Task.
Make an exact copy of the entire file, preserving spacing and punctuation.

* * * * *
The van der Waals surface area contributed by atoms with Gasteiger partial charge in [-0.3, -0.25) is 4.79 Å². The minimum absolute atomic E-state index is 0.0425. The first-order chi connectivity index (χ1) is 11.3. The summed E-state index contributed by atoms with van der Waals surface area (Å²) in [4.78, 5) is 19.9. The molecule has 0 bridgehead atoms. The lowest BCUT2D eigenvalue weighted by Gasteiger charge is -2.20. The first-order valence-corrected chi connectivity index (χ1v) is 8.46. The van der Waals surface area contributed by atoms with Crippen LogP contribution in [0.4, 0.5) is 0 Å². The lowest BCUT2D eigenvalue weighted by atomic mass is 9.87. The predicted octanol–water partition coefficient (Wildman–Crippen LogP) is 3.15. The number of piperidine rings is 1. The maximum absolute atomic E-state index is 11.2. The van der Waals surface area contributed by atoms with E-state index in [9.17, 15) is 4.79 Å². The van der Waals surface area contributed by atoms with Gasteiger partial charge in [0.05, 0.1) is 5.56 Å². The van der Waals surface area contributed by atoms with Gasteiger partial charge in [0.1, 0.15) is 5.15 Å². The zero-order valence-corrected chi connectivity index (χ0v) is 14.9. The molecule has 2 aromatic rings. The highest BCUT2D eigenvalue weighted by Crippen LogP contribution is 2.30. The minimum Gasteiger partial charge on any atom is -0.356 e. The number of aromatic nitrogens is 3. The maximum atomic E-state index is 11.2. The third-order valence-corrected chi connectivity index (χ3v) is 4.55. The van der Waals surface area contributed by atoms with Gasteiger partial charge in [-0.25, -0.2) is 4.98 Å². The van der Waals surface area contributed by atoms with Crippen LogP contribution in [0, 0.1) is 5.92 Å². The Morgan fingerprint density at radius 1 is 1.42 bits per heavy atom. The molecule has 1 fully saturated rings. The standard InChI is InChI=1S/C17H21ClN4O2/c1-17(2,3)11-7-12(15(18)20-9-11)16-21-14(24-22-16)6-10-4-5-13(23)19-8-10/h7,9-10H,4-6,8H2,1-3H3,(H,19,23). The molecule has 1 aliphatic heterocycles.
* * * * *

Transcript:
The van der Waals surface area contributed by atoms with Gasteiger partial charge in [-0.3, -0.25) is 4.79 Å². The minimum absolute atomic E-state index is 0.0425. The first-order chi connectivity index (χ1) is 11.3. The summed E-state index contributed by atoms with van der Waals surface area (Å²) in [4.78, 5) is 19.9. The molecule has 0 bridgehead atoms. The lowest BCUT2D eigenvalue weighted by Gasteiger charge is -2.20. The first-order valence-corrected chi connectivity index (χ1v) is 8.46. The van der Waals surface area contributed by atoms with Crippen LogP contribution in [0.4, 0.5) is 0 Å². The lowest BCUT2D eigenvalue weighted by atomic mass is 9.87. The predicted octanol–water partition coefficient (Wildman–Crippen LogP) is 3.15. The number of piperidine rings is 1. The maximum absolute atomic E-state index is 11.2. The van der Waals surface area contributed by atoms with E-state index in [9.17, 15) is 4.79 Å². The van der Waals surface area contributed by atoms with Gasteiger partial charge in [0.05, 0.1) is 5.56 Å². The van der Waals surface area contributed by atoms with Gasteiger partial charge in [0.1, 0.15) is 5.15 Å². The zero-order valence-corrected chi connectivity index (χ0v) is 14.9. The molecule has 2 aromatic rings. The highest BCUT2D eigenvalue weighted by Crippen LogP contribution is 2.30. The minimum Gasteiger partial charge on any atom is -0.356 e. The number of aromatic nitrogens is 3. The maximum atomic E-state index is 11.2. The third-order valence-corrected chi connectivity index (χ3v) is 4.55. The van der Waals surface area contributed by atoms with Gasteiger partial charge in [-0.25, -0.2) is 4.98 Å². The van der Waals surface area contributed by atoms with Crippen LogP contribution in [0, 0.1) is 5.92 Å². The Morgan fingerprint density at radius 1 is 1.42 bits per heavy atom. The molecule has 1 fully saturated rings. The standard InChI is InChI=1S/C17H21ClN4O2/c1-17(2,3)11-7-12(15(18)20-9-11)16-21-14(24-22-16)6-10-4-5-13(23)19-8-10/h7,9-10H,4-6,8H2,1-3H3,(H,19,23). The molecule has 1 aliphatic heterocycles.